Two stories, seemingly unrelated, except that they both deal with bikes and Glacier National Park. Oh yeah, somewhere there’s a point that should connect them.
Story #1: Somewhere on the Road to the Sun in Glacier lies an otherwise nondescript patch of dirt. No monument marks it, tourists don’t drive by to gawk at a historical site, and honestly, few would care to see it even after this story. But dirt can teach a lesson.
I’ve known Jerry since high school daze; he’s one of my best friends and we regularly take long rides on the bikes each year. But Jer is short, with very short legs, which has led to some issues. Most of his bikes have been Goldwings, which are pretty wide and a bit high. A bit too high for short legs to solidly reach the ground when he stops.
So, numerous times he’s pulled up to a stop light, or to a dirt area on the side of the road, and dropped the bike. It started leaning, and by the time his short legs tried to stop the lean, the momentum was irreversible. Factor in that to Jer bikes are a jewel to be maintained in better than pristine condition, and you see the problem.
Therefore, dumping the bike at that little piece of dirt at the side of a Glacier road in 2008 proved to be a turning point. He decided on the spot—no more falling. Now, that didn’t mean he decided to quit. Nope, he got home, put his beloved and beautiful Wing on the market, and bought a Goldwing trike, one that had no chance of tipping over with those two automotive tires at the rear..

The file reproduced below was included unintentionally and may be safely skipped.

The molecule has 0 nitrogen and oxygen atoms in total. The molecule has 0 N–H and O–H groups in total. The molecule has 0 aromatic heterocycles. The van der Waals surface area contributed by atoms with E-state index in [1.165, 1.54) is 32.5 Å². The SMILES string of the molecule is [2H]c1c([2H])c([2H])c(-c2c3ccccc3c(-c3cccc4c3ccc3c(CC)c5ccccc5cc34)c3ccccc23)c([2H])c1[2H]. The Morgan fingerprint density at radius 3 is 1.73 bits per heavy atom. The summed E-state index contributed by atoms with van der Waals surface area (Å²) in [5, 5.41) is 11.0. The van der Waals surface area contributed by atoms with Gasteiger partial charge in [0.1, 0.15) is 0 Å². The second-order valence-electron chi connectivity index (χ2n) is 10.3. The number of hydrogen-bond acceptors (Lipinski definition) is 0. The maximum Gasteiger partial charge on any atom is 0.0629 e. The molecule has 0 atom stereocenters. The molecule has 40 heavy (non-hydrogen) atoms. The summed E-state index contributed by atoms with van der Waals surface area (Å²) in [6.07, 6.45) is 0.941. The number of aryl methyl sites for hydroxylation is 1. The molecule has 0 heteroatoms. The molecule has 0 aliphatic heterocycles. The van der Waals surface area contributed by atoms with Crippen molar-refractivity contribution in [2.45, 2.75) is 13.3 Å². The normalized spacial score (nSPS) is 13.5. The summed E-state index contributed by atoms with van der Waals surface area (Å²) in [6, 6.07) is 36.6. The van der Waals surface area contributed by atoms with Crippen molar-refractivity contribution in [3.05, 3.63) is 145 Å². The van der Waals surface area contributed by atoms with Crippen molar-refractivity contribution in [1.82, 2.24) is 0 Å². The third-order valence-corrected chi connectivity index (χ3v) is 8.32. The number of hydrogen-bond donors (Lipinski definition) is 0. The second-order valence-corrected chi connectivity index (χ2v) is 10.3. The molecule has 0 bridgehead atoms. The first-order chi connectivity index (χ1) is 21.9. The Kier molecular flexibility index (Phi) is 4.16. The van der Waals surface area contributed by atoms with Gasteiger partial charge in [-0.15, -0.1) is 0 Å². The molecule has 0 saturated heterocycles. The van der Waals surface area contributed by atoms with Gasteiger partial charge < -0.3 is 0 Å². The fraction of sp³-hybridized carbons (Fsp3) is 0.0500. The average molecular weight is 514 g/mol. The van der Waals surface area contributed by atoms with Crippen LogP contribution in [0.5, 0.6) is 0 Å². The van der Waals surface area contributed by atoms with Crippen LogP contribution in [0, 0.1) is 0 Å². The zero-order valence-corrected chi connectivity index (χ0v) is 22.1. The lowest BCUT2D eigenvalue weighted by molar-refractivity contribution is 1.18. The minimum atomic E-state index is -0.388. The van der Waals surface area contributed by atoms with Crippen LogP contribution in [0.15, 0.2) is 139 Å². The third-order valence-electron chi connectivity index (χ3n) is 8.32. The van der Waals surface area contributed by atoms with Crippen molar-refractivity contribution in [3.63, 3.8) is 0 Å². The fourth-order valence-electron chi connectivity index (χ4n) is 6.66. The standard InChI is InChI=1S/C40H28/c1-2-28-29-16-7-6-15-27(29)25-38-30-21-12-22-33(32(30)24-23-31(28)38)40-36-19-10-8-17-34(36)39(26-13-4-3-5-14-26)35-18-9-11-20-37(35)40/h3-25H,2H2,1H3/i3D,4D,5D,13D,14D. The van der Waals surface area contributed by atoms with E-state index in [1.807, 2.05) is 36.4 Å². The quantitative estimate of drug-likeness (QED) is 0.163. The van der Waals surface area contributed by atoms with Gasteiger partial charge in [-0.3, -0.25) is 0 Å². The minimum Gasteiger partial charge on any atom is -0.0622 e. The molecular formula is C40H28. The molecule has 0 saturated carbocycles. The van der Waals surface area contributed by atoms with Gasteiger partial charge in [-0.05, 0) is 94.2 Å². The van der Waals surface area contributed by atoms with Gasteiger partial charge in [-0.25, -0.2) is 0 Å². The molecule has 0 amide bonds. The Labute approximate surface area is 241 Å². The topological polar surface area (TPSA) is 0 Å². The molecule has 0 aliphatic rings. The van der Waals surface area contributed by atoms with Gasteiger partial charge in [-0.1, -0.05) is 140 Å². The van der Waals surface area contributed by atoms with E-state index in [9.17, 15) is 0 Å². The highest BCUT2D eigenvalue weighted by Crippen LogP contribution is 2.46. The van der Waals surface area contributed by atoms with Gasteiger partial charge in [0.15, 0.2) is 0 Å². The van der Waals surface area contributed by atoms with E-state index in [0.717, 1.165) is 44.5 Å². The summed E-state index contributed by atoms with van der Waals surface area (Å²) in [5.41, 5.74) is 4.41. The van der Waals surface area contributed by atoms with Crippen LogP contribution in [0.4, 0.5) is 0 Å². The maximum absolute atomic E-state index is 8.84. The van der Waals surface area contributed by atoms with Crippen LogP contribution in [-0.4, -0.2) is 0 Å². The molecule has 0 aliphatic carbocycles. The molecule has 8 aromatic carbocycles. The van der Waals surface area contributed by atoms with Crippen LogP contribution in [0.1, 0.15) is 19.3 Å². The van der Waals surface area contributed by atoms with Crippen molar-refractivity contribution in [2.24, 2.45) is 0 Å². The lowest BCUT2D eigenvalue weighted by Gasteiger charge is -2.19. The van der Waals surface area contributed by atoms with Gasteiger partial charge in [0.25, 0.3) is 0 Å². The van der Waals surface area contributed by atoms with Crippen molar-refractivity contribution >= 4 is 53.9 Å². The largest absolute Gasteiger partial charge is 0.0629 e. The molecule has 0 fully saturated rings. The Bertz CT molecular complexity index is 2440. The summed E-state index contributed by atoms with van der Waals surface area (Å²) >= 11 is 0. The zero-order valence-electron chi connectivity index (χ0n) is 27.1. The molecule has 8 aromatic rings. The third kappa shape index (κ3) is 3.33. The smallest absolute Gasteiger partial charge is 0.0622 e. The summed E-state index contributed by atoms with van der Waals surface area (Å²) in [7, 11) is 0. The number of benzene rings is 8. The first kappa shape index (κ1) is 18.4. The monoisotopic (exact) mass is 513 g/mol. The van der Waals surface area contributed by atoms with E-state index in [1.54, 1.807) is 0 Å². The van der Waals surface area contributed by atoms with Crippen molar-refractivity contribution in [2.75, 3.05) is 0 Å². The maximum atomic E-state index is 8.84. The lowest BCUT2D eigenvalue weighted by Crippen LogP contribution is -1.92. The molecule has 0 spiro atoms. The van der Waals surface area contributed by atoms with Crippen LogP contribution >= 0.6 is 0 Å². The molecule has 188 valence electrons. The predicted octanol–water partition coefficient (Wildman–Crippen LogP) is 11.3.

Of course, we’ve ragged on him regularly for not riding a “real” motorcycle, but he just smiles and responds, “Better to trike it than not bike it.” And we’re glad he’s continued.
Story #2: On another trip to Glacier, 2013 version, I noticed something on our first day. Brad and I headed up the eastern side of California’s Sierra Nevada on Hwy. 395 to Susanville, a bit north of Reno. We cruised through deserts, mountains, meadows, alongside rivers that I wanted to stop at and drop in a line. We saw deer, chipmunks, hawks, a lot of cattle, and scenery to take your breath away.
That’s another reason I ride—without a steel cocoon, you not only see everything around you, you experience it. The smell of mown hay, mint fields, and more. I love that, but this trip was a little different. Since just the year before, my eyes changed. Before, I could look to the side for a good spell, then immediately refocus on the road. But now the refocusing took a little longer. A little scary longer.
I hated this trilemma—either I missed the scenery or I ran the risk of crashing, or I could quit riding. 3 wasn’t really an option, and I hated the idea of 2, and disliked the idea of 1. So, after some experimenting, I determined just how long I could look at the scenery before returning my gaze to the road. Of course, I couldn’t look as long as I had before, but I could look. And with a short enough time looking away, refocusing took less time. I finished the 4,000 mile ride safe, never went down, and ran into nothing. And I’m glad I continued.
The Point: Many obstacles get in between us and our desires. Illness or accidents, others’ choices, age, life itself. At times, if we can’t have it all we’d just as soon have nothing. We make it all or nothing. A lot of guys quit riding after they first go down. If they can’t ride safe, they won’t ride.
But maybe instead of giving in, we can adapt. Not adapt our dreams, but our behavior. Now, I’m not talking about settling. That’s just another form of discontentedly quitting on our goal. We still resent our inability to do it all.
Adapting keeps its importance, but realizes the practicing can use some tweaking. Jerry tweaked HOW he rode, not THAT he rode. I tweaked HOW I gazed, not THAT I gazed. We both continued in what we loved.
What do you love that you can’t love in the way you did? It might be physically, emotionally, spiritually. But don’t give up. Find a way to adapt.